[Taxacom] evolution education
jgrehan at sciencebuff.org
Thu Feb 3 07:55:11 CST 2011
'Scenario' is the right the right term and the problem. Scenarios or stories are just that. But where stories are generated by science the focus should be on the science, not the story which itself is not science, but a metaphysical claim about reality. So long as the teaching of evolution is focused on the stories and not the science it will be a mess.
From: taxacom-bounces at mailman.nhm.ku.edu [mailto:taxacom-bounces at mailman.nhm.ku.edu] On Behalf Of Kenneth Kinman
Sent: Wednesday, February 02, 2011 9:15 PM
To: taxacom at mailman.nhm.ku.edu
Subject: [Taxacom] evolution education
Another conservative state legislature is facing renewed
proposals to challenge evolution in classrooms (which would require
teachers to do so whether they like it or not). But in the present day,
do such state laws (if passed) actually have a significant impact on the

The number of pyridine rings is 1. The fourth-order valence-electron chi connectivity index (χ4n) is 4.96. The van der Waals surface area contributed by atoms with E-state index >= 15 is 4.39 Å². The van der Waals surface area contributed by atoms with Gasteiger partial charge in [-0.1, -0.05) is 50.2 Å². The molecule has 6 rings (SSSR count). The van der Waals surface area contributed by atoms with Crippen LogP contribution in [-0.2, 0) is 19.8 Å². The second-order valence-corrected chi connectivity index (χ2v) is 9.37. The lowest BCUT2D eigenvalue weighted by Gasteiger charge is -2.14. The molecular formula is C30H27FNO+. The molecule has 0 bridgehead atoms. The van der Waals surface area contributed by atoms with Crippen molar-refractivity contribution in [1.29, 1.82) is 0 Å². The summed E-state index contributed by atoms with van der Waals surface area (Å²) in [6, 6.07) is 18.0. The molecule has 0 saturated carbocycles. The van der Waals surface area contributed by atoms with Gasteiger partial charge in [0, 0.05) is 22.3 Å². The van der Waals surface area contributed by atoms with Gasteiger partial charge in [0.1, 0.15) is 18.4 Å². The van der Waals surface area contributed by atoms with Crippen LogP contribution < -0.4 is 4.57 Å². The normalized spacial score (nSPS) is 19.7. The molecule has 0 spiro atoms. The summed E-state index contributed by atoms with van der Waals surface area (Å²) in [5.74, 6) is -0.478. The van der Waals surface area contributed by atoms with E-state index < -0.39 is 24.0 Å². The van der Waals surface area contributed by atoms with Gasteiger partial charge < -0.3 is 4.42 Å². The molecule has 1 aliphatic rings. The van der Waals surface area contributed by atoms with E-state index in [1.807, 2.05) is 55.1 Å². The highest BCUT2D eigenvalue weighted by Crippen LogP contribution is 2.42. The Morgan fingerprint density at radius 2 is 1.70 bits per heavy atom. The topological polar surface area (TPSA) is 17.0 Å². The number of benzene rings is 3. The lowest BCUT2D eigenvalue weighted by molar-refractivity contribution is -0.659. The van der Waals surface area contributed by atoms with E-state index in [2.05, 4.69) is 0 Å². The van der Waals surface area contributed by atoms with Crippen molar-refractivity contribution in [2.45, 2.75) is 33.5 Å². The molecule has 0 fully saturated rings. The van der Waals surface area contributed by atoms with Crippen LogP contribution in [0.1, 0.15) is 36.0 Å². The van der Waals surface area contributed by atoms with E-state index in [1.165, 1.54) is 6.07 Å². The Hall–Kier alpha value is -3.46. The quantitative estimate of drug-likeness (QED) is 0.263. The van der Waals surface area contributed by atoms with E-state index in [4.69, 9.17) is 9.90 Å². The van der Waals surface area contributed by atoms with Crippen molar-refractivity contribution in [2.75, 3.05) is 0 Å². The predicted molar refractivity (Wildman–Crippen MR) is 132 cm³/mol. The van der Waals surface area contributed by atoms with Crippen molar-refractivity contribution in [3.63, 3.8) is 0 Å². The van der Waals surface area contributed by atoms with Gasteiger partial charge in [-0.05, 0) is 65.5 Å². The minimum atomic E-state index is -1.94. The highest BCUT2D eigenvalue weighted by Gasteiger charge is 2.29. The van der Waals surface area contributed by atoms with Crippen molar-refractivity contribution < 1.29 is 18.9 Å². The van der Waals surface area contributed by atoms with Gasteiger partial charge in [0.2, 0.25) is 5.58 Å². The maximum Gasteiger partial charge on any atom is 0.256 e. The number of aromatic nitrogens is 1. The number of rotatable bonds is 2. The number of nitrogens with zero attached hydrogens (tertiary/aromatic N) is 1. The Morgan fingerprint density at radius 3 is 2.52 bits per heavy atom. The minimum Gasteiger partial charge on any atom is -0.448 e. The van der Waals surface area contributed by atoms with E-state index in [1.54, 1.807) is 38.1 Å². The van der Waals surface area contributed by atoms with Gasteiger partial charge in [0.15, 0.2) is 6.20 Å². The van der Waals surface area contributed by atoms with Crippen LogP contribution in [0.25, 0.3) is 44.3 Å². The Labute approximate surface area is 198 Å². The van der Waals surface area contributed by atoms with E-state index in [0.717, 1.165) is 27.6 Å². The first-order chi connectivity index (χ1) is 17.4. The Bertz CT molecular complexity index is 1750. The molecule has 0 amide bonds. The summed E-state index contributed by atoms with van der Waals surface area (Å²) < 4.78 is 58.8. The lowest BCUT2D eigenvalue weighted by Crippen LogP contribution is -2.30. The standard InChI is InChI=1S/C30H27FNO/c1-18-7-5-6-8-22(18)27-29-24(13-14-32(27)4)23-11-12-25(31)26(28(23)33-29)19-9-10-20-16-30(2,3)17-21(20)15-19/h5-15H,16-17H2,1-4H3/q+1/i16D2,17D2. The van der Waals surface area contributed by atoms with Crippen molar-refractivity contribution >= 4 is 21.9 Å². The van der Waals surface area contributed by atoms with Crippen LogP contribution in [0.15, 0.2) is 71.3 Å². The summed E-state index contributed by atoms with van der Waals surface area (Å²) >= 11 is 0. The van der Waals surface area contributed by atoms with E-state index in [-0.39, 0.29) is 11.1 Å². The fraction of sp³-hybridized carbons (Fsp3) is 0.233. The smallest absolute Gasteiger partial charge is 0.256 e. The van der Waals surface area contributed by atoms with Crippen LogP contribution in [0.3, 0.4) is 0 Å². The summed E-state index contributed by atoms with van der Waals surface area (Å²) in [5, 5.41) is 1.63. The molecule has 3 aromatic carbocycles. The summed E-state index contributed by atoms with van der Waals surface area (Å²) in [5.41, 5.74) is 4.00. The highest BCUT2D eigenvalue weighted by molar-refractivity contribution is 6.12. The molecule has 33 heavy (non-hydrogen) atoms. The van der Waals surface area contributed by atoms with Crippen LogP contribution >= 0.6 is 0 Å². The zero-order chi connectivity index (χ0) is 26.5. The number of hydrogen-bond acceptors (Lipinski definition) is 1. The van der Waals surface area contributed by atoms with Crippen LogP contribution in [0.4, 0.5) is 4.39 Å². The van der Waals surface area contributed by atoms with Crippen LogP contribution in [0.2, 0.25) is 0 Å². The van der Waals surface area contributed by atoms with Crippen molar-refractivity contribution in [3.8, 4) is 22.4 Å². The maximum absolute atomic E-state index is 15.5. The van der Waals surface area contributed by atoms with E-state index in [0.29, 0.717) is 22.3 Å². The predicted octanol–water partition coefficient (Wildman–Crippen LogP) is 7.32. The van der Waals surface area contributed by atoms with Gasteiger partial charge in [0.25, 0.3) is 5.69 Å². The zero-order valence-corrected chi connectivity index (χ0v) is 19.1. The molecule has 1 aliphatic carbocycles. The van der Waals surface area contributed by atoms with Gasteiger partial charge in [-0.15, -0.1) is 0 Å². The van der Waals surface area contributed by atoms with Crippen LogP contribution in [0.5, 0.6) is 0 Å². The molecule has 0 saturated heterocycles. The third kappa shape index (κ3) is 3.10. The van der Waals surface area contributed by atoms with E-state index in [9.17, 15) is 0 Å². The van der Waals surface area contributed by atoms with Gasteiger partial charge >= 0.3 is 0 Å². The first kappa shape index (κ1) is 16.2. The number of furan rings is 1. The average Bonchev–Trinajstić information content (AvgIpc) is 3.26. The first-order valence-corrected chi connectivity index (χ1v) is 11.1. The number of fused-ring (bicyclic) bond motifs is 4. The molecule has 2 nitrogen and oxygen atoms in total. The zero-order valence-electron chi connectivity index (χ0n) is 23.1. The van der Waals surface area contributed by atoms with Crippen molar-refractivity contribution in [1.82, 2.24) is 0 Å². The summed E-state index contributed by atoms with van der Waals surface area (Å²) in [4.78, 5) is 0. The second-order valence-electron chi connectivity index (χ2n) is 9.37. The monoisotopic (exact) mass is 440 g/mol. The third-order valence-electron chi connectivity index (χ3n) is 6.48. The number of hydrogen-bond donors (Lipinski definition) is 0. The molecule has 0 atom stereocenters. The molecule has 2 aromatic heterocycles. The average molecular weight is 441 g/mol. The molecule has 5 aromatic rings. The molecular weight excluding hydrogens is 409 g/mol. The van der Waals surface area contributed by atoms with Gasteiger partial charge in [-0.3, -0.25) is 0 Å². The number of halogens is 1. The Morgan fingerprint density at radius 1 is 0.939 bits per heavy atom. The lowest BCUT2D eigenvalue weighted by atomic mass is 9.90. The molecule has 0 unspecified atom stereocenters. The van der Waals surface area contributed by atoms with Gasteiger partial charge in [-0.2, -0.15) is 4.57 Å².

biological education of the vast majority of high school students?
I suspect that those students most likely to be
seriously torn between evolution-only scenarios and God-only scenarios,
increasingly opt for something in between (God created species,
including humans, but through an evolutionary mechanism). An
understandable stance for those torn between their parents' God-only
scenarios and the scientific evidence for evolution.
So the question is, would a few such state laws (which would
presumably be eventually overturned anyway) have any significant
long-term effect in the teaching of evolution? But even if not, would
it still (in the short term) be an unfair burden on biology teachers in
those states who might be subject to law-suits if their presentation of
evolution was not critical enough and angered some conservative parents
of those students? Not that such proposed laws should not be resisted
in those states, but do such laws (if they are passed) cause as many
problems and harm as they once did?
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